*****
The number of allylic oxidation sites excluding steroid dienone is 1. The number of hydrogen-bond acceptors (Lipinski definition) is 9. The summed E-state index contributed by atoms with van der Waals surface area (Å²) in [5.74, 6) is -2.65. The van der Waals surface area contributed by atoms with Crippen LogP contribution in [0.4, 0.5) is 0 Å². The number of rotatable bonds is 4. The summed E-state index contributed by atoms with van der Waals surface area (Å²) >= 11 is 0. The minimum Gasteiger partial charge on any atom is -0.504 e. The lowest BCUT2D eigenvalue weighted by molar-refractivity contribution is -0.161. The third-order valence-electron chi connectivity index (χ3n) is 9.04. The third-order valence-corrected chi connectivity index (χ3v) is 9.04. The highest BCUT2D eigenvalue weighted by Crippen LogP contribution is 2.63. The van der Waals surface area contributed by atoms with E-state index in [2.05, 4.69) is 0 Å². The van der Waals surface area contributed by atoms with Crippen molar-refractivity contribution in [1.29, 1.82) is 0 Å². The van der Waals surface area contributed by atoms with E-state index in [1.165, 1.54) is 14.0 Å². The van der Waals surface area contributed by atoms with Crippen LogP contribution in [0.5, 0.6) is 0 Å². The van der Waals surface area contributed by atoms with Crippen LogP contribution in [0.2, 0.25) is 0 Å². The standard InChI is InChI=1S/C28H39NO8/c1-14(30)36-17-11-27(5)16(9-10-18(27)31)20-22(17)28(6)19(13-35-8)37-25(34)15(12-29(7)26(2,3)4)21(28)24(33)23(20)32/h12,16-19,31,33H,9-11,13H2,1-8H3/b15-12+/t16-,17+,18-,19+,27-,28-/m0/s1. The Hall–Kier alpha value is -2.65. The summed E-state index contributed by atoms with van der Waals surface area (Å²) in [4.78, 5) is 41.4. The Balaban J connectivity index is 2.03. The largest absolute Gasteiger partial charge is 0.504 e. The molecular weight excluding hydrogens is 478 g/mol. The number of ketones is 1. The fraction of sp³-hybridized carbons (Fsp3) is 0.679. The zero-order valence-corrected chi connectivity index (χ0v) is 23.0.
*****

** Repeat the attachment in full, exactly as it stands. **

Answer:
The number of allylic oxidation sites excluding steroid dienone is 1. The number of hydrogen-bond acceptors (Lipinski definition) is 9. The summed E-state index contributed by atoms with van der Waals surface area (Å²) in [5.74, 6) is -2.65. The van der Waals surface area contributed by atoms with Crippen LogP contribution in [0.4, 0.5) is 0 Å². The number of rotatable bonds is 4. The summed E-state index contributed by atoms with van der Waals surface area (Å²) >= 11 is 0. The minimum Gasteiger partial charge on any atom is -0.504 e. The lowest BCUT2D eigenvalue weighted by molar-refractivity contribution is -0.161. The third-order valence-electron chi connectivity index (χ3n) is 9.04. The third-order valence-corrected chi connectivity index (χ3v) is 9.04. The highest BCUT2D eigenvalue weighted by Crippen LogP contribution is 2.63. The van der Waals surface area contributed by atoms with E-state index in [2.05, 4.69) is 0 Å². The van der Waals surface area contributed by atoms with Crippen molar-refractivity contribution in [1.29, 1.82) is 0 Å². The van der Waals surface area contributed by atoms with E-state index in [1.165, 1.54) is 14.0 Å². The van der Waals surface area contributed by atoms with Crippen LogP contribution in [0.5, 0.6) is 0 Å². The van der Waals surface area contributed by atoms with Crippen LogP contribution in [0.2, 0.25) is 0 Å². The standard InChI is InChI=1S/C28H39NO8/c1-14(30)36-17-11-27(5)16(9-10-18(27)31)20-22(17)28(6)19(13-35-8)37-25(34)15(12-29(7)26(2,3)4)21(28)24(33)23(20)32/h12,16-19,31,33H,9-11,13H2,1-8H3/b15-12+/t16-,17+,18-,19+,27-,28-/m0/s1. The Hall–Kier alpha value is -2.65. The summed E-state index contributed by atoms with van der Waals surface area (Å²) in [4.78, 5) is 41.4. The Balaban J connectivity index is 2.03. The largest absolute Gasteiger partial charge is 0.504 e. The molecular weight excluding hydrogens is 478 g/mol. The number of ketones is 1. The fraction of sp³-hybridized carbons (Fsp3) is 0.679. The zero-order valence-corrected chi connectivity index (χ0v) is 23.0.